P.O. BOX 456 - WINCHESTER, VA 22604
1- 540-722-4625





Buddy Jewell's voice is the voice of experience. It has a friendly, ''lived in'' quality because, as the old saying goes, he has ''been around.'' Born to a working-class family in Arkansas, Jewell has been singing for his supper since the age of 21, from Texas to Tennessee. He has also been a nightclub bouncer, worked as a door-to-door salesman, driven a beer truck, and labored on a loading dock. He is a husband, a father and a ''man's man''.

The year that followed his win on Nashville Star was truly a dream fulfilled for Buddy. He earned major award nominations from the ACM for Best New Artist, the CMA for the Horizon Award, a CMT Flameworthy Breakout Video nod and a Grammy nomination for his participation on the country gospel compilation album, Amazing Grace III. He also won critical acclaim from ABC Radio Network's for their 2003 Listener's Choice Award for New Artist of the Year and Music Row magazine's Critic's Pick Award. But, perhaps his proudest moment was in April 2005, when Buddy was honored by the National Fatherhood Initiative as a recipient of their annual Fatherhood Award. Recipients of this award are individuals who exemplify the ideals of involved, responsible and committed fatherhood.

Buddy was mainly raised in Osceola, Arkansas, a small agricultural/industrial community in Northeast Arkansas. . That's not far from Dyess, where his mother and father grew up with Johnny Cash. Conway Twitty hailed from nearby Helena, and Glen Campbell is a native of Delight. Both of his parents were musical, and there were stacks of classic country records around the house. His Uncle Clyde taught Jewell to play guitar around age 15.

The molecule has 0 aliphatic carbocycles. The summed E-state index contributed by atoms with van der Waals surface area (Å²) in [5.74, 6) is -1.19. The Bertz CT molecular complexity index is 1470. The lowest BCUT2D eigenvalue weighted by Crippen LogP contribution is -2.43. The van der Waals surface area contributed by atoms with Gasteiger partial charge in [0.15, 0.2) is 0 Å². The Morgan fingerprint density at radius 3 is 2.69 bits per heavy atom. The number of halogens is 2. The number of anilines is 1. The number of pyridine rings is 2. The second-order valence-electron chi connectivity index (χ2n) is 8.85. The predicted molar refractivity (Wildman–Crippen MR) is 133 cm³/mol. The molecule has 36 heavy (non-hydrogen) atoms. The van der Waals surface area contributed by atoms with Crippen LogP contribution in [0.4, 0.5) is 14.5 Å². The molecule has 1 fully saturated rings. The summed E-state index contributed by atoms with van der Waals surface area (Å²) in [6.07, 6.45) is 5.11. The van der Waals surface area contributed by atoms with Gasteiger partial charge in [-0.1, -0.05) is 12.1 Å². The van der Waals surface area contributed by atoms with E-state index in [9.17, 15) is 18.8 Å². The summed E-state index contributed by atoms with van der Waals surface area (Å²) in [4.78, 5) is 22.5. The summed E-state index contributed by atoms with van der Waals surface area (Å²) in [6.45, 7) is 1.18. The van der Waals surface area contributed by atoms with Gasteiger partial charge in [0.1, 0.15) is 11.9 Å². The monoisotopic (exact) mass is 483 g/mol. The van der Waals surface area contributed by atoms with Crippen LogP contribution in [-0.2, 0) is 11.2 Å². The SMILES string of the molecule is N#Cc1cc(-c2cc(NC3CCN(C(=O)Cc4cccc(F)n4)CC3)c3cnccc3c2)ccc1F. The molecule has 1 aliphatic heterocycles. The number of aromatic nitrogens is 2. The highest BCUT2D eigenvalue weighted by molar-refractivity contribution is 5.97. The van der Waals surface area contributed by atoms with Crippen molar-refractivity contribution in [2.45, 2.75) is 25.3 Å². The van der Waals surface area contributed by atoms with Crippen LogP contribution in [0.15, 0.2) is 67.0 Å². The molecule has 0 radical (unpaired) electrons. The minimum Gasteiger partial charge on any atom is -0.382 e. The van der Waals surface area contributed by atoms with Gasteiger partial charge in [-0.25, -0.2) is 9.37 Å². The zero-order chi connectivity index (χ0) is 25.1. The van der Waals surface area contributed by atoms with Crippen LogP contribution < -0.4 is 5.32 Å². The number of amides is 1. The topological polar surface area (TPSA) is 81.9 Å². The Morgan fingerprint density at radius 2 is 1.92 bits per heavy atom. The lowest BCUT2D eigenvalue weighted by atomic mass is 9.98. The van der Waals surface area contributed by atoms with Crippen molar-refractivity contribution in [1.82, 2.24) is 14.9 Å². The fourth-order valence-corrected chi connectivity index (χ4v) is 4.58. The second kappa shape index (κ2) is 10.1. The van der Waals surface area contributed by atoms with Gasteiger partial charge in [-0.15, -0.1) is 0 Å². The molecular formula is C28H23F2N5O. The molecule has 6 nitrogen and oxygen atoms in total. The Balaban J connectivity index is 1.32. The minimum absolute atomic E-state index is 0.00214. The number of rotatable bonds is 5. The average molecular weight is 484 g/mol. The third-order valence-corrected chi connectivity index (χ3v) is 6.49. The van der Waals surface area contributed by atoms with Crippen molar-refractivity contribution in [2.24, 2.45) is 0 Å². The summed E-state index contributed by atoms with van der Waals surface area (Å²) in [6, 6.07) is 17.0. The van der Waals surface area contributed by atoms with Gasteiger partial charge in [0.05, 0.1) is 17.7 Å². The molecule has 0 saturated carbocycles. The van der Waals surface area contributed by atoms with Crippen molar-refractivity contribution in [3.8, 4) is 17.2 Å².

Buddy Jewell was a natural athlete, playing baseball, basketball and football. He was team captain and quarterback of his high school team and played college football at Arkansas State University as well. But while in college, he began to perform in clubs and talent contests, igniting his passion for writing and singing country music.

Jewell's first son, Buddy III, came along in 1989 while living in Dallas. In 1990, he landed a job singing at Six Flags Over Texas. But that show wanted him to cut his hair, so he quickly took a role in the park's cowboy/gunfight production instead. At night, he continued to sing in clubs. In 1991 he entered a talent contest sponsored by the superstar group Alabama, which led to him opening for the band in concert. The following year he competed on TV's Star Search, winning Male Vocalist on several episodes. He was making progress, but finally realized that if he was going to get anywhere musically, the family would have to move to Nashville.

In between all those working-stiff jobs, Jewell began to make contacts on Music Row. His larger-than-life voice eventually made him one of Nashville's most popular ''demo'' singers. That's an anonymous vocalist who is hired to record a demonstration of a song that is then played for a star's consideration. George Strait's ''Write This Down,'' Lee Ann Womack's ''A Little Past Little Rock,'' Clay Walker's ''You're Beginning to Get to Me'' and Gary Allan's ''The One'' were all first sung as Buddy Jewell demos. He has recorded more than 4,000 such tapes. In 1997, alone, Jewell sang 663 song demos. But he yearned for something more. He wanted a shot at the big time.